When you think Italian chic, anoraks don’t exactly spring to mind. But these were everywhere. Black Gortex seemed to be the standard. Even the business men I spotted not wearing Loden coats had these on. In England such coats are often found in charming shades of beige and are the preserve of old men. But Roman’s combine practicality with style, keeping the cuts slim and waists shaped, the colours muted – any colour you like as long as it’s black. They use scarves, suede shoes and thick trousers to add interest and luxuriousness. They also layer, wearing jumpers and jackets underneath, making a practical glamour-less coat a blank –albeit black – canvas.

Puffa Jackets


This appeared to be the must have bit of outwear for the season. Well, I don’t know about your neck of the woods but here in England Puffa jackets are regarded as a bit naff, particularly by middle class types like myself. Of course take the sleeves off call it a Gillet and you’re virtually Old Money, but that’s another story. In Rome the Puffa was the keystone of the weekend wardrobe. Cut in a variety of lengths, some complete with fur collars. Again, cuts were slim, and combined with muted colours and suede footwear.

In the final part I cover footwear and other details that caught my eye.

Zips vs Buttons


A Scandinavian friend of mine, as he was enthusiastically scouring the Regent and Oxford Street racks on one of his visits, told me something which, while a common enough assertion, has remained with me ever since; “I really don’t like…what are these called? Zips?”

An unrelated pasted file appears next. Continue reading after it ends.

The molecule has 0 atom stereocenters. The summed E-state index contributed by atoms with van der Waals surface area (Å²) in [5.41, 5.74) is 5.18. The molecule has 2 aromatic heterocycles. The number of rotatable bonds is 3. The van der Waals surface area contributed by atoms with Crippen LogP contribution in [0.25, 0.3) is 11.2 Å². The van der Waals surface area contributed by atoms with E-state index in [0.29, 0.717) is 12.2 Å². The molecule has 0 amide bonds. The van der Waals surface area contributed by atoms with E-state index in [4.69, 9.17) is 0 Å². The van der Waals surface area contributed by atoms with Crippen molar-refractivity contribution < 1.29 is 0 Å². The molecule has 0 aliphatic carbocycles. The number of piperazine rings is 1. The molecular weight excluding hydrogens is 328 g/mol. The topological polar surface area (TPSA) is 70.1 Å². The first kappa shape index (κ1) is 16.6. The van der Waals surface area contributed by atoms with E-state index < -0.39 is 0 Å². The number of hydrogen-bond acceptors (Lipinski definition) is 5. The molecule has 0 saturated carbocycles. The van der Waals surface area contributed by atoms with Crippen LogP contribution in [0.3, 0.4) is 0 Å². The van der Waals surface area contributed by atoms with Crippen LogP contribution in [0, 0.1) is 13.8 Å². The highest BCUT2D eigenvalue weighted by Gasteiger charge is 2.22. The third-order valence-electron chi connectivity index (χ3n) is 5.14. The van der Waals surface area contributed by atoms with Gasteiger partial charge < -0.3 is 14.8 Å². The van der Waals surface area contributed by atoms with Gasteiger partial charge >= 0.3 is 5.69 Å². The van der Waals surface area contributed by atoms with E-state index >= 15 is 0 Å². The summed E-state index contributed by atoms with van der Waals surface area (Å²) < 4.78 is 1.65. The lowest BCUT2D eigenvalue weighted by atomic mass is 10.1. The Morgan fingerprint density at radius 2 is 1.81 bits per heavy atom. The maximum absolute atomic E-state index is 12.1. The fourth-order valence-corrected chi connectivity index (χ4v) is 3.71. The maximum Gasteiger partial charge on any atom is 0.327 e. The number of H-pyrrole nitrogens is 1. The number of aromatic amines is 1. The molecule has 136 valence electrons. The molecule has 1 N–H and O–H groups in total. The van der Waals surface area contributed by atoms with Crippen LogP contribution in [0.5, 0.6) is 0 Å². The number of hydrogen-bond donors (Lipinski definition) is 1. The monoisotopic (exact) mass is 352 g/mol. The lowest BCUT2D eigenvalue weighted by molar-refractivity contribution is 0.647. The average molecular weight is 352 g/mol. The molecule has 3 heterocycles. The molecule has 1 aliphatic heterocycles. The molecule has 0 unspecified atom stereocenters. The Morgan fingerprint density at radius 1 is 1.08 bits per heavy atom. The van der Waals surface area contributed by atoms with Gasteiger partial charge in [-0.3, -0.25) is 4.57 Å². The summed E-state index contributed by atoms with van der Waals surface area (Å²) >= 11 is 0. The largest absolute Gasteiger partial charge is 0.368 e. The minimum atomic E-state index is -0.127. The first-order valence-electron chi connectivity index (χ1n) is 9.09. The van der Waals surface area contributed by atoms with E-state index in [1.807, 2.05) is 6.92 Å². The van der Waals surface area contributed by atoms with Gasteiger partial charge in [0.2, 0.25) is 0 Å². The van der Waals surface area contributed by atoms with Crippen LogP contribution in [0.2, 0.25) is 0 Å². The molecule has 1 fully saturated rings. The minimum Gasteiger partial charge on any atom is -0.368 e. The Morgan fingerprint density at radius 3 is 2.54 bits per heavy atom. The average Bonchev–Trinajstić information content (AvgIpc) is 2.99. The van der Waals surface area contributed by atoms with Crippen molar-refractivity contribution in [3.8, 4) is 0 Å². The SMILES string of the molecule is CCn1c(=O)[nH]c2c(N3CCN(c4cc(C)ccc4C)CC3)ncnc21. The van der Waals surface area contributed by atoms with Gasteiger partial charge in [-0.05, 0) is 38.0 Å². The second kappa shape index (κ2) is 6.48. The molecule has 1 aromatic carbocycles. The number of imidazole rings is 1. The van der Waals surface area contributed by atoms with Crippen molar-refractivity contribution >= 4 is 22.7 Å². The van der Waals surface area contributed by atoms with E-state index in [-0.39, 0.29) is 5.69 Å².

We had been looking at knitwear in COS, Zara and H&M and, though a stickler for detail, I had been comparatively indifferent to the style of fastenings on the jumpers and cardigans that we had been turfing through, preferring to ruminate on the appropriateness of colour, pattern and style of knit. As soon as my companion had mentioned his preference, I could think of nothing else. Zips were, rather suddenly, curiously unappealing.

Jumper after jumper, I examined the zips and it dawned on me how incongruous it was to have a crudely knitted, cosy pile of a jumper split by an industrial and severe metallic strip. Practical, I conceded, but of the finest aesthetic? Not at all. The alternative to it is of course the humble button. I saw several jumpers of similar fashion to the zipped variety that employed buttons instead; comparing them, it was clear that the buttoned versions, though less practical than the zipped, had a more endearing, childlike charm.

The poor old zip, though severe in the aesthetic sense, is definitely a winner in the efficiency stakes; not only is it quicker to fasten a zipped cardigan, buttons have a habit of ‘undoing’ themselves and also let in more cold air due to the gaps in the fastening. However, there is something about that harsh line, even when ‘hidden’ by material, that now dissuades me from purchasing any kind of zipped knitwear.

As inefficient as the button is, and however much I find it irritating when they loosen, come undone, fall off and catch on snags and hangers, a decent set adds something to a garment whereas a zip inevitably detracts – hence the efforts of manufacturers to hide it under material. A beautiful horn button on a navy blue cotton cardigan is a thing of beauty; a zip in it’s place is, at best, an inconvenience.

However, perhaps I am not as strongly supported in these claims as I might imagine. Perhaps the majority of readers not only see the practical superiority of a good zip but also consider the aesthetic of the button to be utterly passé.

Notes from Rome Part 1


Well I made it back from Rome, with fewer brain cells, substantially less money and mercifully no criminal record. Suffice to say a very good time was had by all.

Rome is a truly beautiful city, and I could see myself living there for a spell. I expected to see some well dressed people, but what amazed me is just how many well dressed people I saw. Of course it’s easy to discard that which you see every day and fall for the seductive power of ‘different’.